Are there interactions with medications?

Moderate
Be cautious with this combination.
Medications taken by mouth (Oral drugs)
Slippery elm contains a type of soft fiber called mucilage. Mucilage can decrease how much medicine the body absorbs. Taking slippery elm at the same time you take medications by mouth can decrease the effectiveness of your medication. To prevent this interaction, take slippery elm at least one hour after medications you take by mouth.

Are there interactions with herbs and supplements?

There are no known interactions with herbs and supplements.

Are there interactions with foods?

There are no known interactions with foods.

What dose is used?

The appropriate dose of slippery elm depends on several factors such as the user's age, health, and several other conditions. At this time there is not enough scientific information to determine an appropriate range of doses for slippery elm. Keep in mind that natural products are not always necessarily safe and dosages can be important. Be sure to follow relevant directions on product labels and consult your pharmacist or physician or other healthcare professional before using.

Other names

Indian Elm, Moose Elm, Olmo Americano, Orme, Orme Gras, Orme Rouge, Orme Roux, Red Elm, Sweet Elm, Ulmus fulva, Ulmus rubra.

Methodology

To learn more about how this article was written, please see the Natural Medicines Comprehensive Database methodology.

References

  1. Zalapa JE, Brunet J, Guries RP. Isolation and characterization of microsatellite markers for red elm (Ulmus rubra Muhl.) and cross-species amplification with Siberian elm (Ulmus pumila L.). Mol Ecol Resour. 2008 Jan;8:109-12. View abstract.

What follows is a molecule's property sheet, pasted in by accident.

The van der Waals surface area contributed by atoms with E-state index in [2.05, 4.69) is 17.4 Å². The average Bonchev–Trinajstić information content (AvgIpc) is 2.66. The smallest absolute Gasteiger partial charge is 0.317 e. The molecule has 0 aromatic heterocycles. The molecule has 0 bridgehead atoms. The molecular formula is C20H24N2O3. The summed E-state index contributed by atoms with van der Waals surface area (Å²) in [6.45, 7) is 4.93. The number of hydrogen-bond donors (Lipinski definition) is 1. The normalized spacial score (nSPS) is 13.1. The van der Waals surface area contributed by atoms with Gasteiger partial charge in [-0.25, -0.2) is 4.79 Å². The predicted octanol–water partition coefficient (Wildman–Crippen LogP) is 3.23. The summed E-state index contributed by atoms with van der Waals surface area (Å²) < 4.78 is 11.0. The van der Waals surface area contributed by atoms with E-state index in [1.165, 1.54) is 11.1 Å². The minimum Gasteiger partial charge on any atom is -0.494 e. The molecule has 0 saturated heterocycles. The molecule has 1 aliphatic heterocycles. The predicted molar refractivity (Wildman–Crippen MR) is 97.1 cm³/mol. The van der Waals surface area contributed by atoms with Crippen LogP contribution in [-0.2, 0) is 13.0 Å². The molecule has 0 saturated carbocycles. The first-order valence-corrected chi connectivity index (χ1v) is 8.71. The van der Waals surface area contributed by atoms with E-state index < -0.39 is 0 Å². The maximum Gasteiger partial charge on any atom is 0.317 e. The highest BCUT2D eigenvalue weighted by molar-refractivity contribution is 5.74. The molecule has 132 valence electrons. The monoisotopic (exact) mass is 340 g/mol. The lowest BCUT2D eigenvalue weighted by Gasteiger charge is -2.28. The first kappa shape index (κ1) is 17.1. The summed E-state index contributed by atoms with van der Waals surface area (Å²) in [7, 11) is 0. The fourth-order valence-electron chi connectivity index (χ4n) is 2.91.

2. Monji AB, Zolfonoun E, Ahmadi SJ. Application of water extract of slippery elm tree leaves as a natural reagent for selective spectrophotometric determination of trace amounts of molybdenum(VI) in environmental water samples. Tox Environ Chem. 2009;91:1229-1235.
  3. Czarnecki D, Nixon R, Bekhor P, and et al. Delayed prolonged contact urticaria from the elm tree. Contact Dermatitis 1993;28:196-197.
  4. Zick, S. M., Sen, A., Feng, Y., Green, J., Olatunde, S., and Boon, H. Trial of Essiac to ascertain its effect in women with breast cancer (TEA-BC). J Altern Complement Med 2006;12:971-980. View abstract.
  5. Hawrelak, J. A. and Myers, S. P. Effects of two natural medicine formulations on irritable bowel syndrome symptoms: a pilot study. J Altern Complement Med 2010;16:1065-1071. View abstract.
  6. Pierce A. The American Pharmaceutical Association Practical Guide to Natural Medicines. New York: The Stonesong Press, 1999:19.
  7. Robbers JE, Tyler VE. Tyler's Herbs of Choice: The Therapeutic Use of Phytomedicinals. New York, NY: The Haworth Herbal Press, 1999.
  8. Covington TR, et al. Handbook of Nonprescription Drugs. 11th ed. Washington, DC: American Pharmaceutical Association, 1996.
  9. Brinker F. Herb Contraindications and Drug Interactions. 2nd ed. Sandy, OR: Eclectic Medical Publications, 1998.
  10. Gruenwald J, Brendler T, Jaenicke C. PDR for Herbal Medicines. 1st ed. Montvale, NJ: Medical Economics Company, Inc., 1998.
  11. McGuffin M, Hobbs C, Upton R, Goldberg A, eds. American Herbal Products Association's Botanical Safety Handbook. Boca Raton, FL: CRC Press, LLC 1997.
  12. The Review of Natural Products by Facts and Comparisons. St. Louis, MO: Wolters Kluwer Co., 1999.
  13. Newall CA, Anderson LA, Philpson JD. Herbal Medicine: A Guide for Healthcare Professionals. London, UK: The Pharmaceutical Press, 1996.
  14. Tyler VE. Herbs of Choice. Binghamton, NY: Pharmaceutical Products Press, 1994.
Last reviewed - 06/29/2016